- NAME: Alexander the Great
- OCCUPATION: King
- BIRTH DATE: 356 BCE
- DEATH DATE: 323 BCE
- EDUCATION: Temple of the Nymphs at Meiza (where Aristotle tutored him)
- PLACE OF BIRTH: Pella, Macedonia
- PLACE OF DEATH: Babylon, Persia (now Iran), Iran
- AKA: Alexander III
- AKA: Alexander II of Macedon
- AKA: Alexander the Great
- AKA: Mégas Aléxandros
- AKA: Great Alexander
- Nickname: King of Babylon, King of Asia, King of the Four Quarters of the World
Best Known For
Alexander the Great served as king of Macedonia from 336 to 323 B.C. During his leadership, he united Greece, reestablished the Corinthian League and conquered the Persian Empire.
Conqueror and king of Macedonia, Alexander the Great was born in 356 B.C., in Pella, Macedonia. He became the king of Persia, Babylon and Asia, and created Macedonian colonies in Iran. He died of malaria in Babylon, Persia, in 323 B.C.
Both Alexander's father and mother had a great influence on the man he became but his mother held a special significance in his upbringing.
In Babylon, Alexander the Great suffers a mysterious illness causing his death just a few days shy of his thirty-third birthday.
Alexander the Great created a timeless impression of himself as a god-like figure that lasts even until this day.
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The army proclaimed Alexander the feudal king and proceeded to help him murder other potential heirs to the throne. Ever a loyal mother, Olympia further ensured her son's claim to the throne by slaughtering the daughter of King Philip II and Cleopatra and driving Cleopatra herself to suicide.
Even though Alexander was the feudal king of Macedonia, he didn't obtain automatic control of the Corinthian League. In fact,
the southern states of Greece were celebrating Philip II's death and expressed divided interests. Athens had its own agenda: Under the leadership of democratic Demosthenes, the state hoped to take charge of the league. As they launched independence movements, Alexander sent his army south and coerced the region of Thessaly into acknowledging him as the leader of the Corinthian League. Then during a meeting of league members at Thermopylae, Alexander elicited their acceptance of his leadership. By the fall of 336, he reissued treaties with the Greek city-states that belonged to the Corinthian League—with Athens still refusing membership—and was granted full military power in the campaign against the Persian Empire. But, before preparing for war with Persia, Alexander first conquered the Thracian Triballians in 335, securing Macedonia's northern borders.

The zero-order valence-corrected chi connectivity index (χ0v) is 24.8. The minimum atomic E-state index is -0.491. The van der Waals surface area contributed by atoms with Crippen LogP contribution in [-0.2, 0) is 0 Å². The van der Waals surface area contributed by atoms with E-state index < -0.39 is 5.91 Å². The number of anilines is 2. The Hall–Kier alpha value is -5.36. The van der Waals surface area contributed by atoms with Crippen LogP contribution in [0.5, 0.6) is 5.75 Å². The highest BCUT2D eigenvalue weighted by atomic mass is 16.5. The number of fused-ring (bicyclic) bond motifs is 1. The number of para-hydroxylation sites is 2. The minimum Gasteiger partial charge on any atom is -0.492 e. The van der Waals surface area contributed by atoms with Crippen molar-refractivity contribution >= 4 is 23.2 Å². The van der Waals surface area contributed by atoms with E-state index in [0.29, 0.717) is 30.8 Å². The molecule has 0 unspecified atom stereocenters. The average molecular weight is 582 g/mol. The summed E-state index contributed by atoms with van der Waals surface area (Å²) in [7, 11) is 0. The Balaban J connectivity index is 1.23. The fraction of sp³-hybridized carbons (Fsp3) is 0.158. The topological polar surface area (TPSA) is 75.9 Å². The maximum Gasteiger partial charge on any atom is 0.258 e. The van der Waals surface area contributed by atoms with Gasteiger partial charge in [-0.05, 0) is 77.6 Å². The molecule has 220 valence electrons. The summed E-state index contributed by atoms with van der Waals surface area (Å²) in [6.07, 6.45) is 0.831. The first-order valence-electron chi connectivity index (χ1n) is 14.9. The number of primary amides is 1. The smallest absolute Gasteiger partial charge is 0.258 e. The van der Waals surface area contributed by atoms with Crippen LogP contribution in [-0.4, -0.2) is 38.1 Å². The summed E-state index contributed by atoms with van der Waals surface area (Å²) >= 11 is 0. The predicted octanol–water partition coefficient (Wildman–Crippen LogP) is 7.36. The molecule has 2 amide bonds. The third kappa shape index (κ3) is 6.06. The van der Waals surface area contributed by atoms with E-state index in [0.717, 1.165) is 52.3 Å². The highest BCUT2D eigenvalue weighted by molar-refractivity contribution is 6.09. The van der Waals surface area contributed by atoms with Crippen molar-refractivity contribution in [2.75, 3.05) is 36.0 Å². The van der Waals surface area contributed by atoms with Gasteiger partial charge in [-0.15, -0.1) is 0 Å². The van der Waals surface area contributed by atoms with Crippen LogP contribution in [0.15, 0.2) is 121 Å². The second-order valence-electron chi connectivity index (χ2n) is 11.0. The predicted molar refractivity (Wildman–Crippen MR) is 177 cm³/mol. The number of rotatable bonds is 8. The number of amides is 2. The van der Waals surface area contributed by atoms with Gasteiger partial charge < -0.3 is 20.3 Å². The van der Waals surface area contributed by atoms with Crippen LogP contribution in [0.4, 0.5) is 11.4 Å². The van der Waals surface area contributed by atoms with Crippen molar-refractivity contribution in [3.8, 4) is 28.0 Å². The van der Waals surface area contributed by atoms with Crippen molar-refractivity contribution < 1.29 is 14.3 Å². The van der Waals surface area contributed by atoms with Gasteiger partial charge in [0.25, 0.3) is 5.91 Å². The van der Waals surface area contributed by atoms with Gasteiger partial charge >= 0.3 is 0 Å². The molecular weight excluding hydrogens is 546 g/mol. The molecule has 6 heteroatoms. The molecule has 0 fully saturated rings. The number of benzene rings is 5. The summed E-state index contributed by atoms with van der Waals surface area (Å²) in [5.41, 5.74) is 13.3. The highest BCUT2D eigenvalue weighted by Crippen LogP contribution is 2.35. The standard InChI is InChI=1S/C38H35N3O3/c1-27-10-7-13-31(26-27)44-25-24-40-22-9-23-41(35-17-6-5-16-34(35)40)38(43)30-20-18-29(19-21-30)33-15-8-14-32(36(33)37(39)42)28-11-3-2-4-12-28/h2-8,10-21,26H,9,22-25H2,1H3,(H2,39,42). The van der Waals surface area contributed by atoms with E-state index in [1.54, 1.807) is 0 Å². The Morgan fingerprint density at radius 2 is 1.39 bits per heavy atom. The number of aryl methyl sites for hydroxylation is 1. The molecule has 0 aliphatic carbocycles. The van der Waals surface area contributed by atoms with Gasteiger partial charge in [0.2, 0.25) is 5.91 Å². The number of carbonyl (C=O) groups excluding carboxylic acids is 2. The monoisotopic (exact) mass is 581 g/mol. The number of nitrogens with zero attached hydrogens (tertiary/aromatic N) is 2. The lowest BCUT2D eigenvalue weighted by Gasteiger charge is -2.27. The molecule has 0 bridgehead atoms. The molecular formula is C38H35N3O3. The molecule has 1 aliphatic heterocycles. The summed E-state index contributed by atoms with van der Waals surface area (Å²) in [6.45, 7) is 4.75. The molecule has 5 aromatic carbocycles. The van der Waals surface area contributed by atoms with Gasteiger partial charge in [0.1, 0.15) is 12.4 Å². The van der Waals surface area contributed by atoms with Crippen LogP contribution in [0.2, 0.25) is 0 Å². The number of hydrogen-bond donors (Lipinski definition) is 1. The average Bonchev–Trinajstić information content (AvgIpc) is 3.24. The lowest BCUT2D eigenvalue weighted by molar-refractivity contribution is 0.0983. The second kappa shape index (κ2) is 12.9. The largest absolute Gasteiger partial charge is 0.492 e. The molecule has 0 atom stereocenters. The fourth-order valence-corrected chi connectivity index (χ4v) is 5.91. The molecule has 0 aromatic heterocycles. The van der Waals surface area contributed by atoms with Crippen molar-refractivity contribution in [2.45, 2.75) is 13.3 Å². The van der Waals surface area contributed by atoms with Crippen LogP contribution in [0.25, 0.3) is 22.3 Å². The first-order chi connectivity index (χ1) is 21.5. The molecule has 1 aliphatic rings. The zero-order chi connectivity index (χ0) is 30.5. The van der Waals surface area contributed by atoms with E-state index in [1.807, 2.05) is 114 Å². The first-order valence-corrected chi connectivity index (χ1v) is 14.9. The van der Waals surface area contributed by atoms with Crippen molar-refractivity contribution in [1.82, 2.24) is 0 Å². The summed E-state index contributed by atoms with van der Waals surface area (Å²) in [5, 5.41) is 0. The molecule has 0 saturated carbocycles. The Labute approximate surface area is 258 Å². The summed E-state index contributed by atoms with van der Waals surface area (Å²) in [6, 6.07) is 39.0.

As Alexander was nearing the end of his northern campaign, he was delivered the news that Thebes, a Greek city-state, had forced out the Macedonian troops that were garrisoned there. Fearing a revolt among the other city-states, Alexander leapt into action, marching his massive army—consisting of 3,000 cavalry and 30,000 infantry—southward all the way to the tip of the Greek peninsula. Meanwhile, Alexander's general, Parmenion, had already made his way to Asia Minor.
Alexander and his forces arrived in Thebes so quickly that the city-state didn't have a chance to pull together allies for its defense. Three days after his arrival, Alexander led the massacre of Thebes. It was Alexander's hope that the destruction of Thebes would serve as a warning to city-states contemplating revolt. His intimidation tactic proved effective; the other Greek city-states, including Athens, chose to pledge their alliance to the Macedonian Empire or opted to remain neutral.
In 334, Alexander embarked on his Asiatic expedition, arriving in Troy that spring. Alexander then faced Persian King Darius III's army near the Grancius River; Darius' forces were swiftly defeated. By fall, Alexander and his army had made it across the southern coast of Asia Minor to Gordium, where they took the winter to rest. In the summer of 333, the troops of Alexander and Darius once again went head to head in battle at Issus. Although Alexander's army was outnumbered, he used his flair for military strategy to create formations that defeated the Persians again and caused Darius to flee. In November of 333, Alexander declared himself the king of Persia after capturing Darius and making him a fugitive.
Next up on Alexander's agenda was his campaign to conquer Egypt.
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